A new report shows that almost half of school students (48%) want to be taught personal finance in school, but the majority feel they are not currently gaining the necessary financial management skills.
65% of children said that school is not teaching them these core skills. The GoStudent Future of Education Report 2023 found that finance was one of the subjects students wanted to feature more prominently on the curriculum, tied with video game programming and ahead of AI.
UK parents rank the highest in Europe when it comes to wanting personal finance to be taught in school. 91% of parents in the UK think personal finance deserves to be on the curriculum, compared to the European average response of 79%.
However, they also recognise the need for schools to contribute further to the financial and life-readiness education of their children — 55% of parents completely trust the school and its school system to prepare their child for the future.
The data, gathered by online tutoring provider, GoStudent, surveyed over 6,000 parents, guardians and their children across 6 European countries, including the UK, to find out what they think about the current education system and what they would like to change for the future. Personal finance came out as a top priority.
The requirements to include financial education in the curriculum vary across the UK. In England, for example, financial capability is included in the national curriculum in secondary schools only. However, two-fifths of teachers do not know financial education is a legal curriculum requirement.* Students and parents are also showing a desire for finance to be given more importance at school.
Current school students believe that the UK education system is leaving them underprepared for life after school. Only 1 in 5 children (23%) think that school is teaching them everything they need to prepare them for the future, and over half (57%) think that school alone is not preparing them for their dream job.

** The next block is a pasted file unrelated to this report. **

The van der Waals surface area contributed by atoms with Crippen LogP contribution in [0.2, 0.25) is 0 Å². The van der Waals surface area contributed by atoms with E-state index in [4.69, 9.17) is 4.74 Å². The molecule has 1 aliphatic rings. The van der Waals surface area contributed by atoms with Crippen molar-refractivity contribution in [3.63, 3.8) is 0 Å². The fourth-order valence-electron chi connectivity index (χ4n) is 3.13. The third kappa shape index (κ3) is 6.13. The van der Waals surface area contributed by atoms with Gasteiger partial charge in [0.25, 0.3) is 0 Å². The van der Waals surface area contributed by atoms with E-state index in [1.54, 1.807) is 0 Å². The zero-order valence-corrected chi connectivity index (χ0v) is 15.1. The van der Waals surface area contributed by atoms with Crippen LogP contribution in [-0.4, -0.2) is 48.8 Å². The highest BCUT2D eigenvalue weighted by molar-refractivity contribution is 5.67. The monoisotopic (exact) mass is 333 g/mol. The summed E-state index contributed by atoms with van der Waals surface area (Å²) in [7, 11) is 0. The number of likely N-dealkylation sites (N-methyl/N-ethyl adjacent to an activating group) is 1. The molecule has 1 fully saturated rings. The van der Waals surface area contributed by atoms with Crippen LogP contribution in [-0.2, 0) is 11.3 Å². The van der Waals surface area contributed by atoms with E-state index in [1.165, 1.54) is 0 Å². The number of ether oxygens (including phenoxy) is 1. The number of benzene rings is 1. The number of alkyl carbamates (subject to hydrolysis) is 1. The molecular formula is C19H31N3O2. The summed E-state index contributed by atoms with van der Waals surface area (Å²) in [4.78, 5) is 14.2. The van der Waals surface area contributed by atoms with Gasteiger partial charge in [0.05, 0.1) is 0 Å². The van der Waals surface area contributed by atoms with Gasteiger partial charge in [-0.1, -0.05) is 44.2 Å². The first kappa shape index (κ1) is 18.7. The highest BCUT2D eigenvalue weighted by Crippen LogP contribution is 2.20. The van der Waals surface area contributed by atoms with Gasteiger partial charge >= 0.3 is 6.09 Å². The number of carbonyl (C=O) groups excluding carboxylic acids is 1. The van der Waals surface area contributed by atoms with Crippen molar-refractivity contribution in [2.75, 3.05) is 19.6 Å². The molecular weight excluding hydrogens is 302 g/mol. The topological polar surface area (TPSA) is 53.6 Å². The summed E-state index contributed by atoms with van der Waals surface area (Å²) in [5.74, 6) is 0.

Felix Ohswald, CEO and co-founder at GoStudent, says: “Financial education and personal finance are essential topics for future generations, including Gen Z and Gen Alpha. The ability to manage your finances effectively is a fundamental life skill. We need to ensure that young people have access to the tools and resources they need to learn about budgeting, saving, investing, and managing debt. By equipping them with this knowledge, they will be able to make informed financial decisions that will benefit them throughout their lives.
“As educators and mentors, it’s essential that parents and teachers leverage children’s natural interest in finance. Financial literacy shouldn’t be optional – it’s a must-have skill that will enable today’s children to build a stable financial future.”
Nerys Steventon, a Teach First Careers Leader in Cheshire, says: “Currently in schools, personal finance education is often a small element of the personal, social, health and economic (PHSE) curriculum, and can be seen as non-essential learning within an already overpacked curriculum. Schools, especially those serving disadvantaged communities, simply do not have the funding or resources to train staff to deliver extensive education on how to manage money, despite knowing its importance.
“It’s so important for young people to feel confident in how to manage their personal finances. It should go hand in hand with soft skills like social skills and communication, or nutrition and wellbeing. We must provide young people with the tools to navigate their financial futures, understand the topic personally, know how to get support if needed and even explore future careers in finance. Pupils living in disadvantaged communities often see financial struggles every day at home, and without more education within this topic those inequalities will only be perpetuated.
“There are already a lot of widely available financial education resources, but without suitable funding and training in place, school staff will struggle to properly implement this kind of learning. Financial education is fundamental to the future and prosperity of our next generation, and it needs to be invested in.”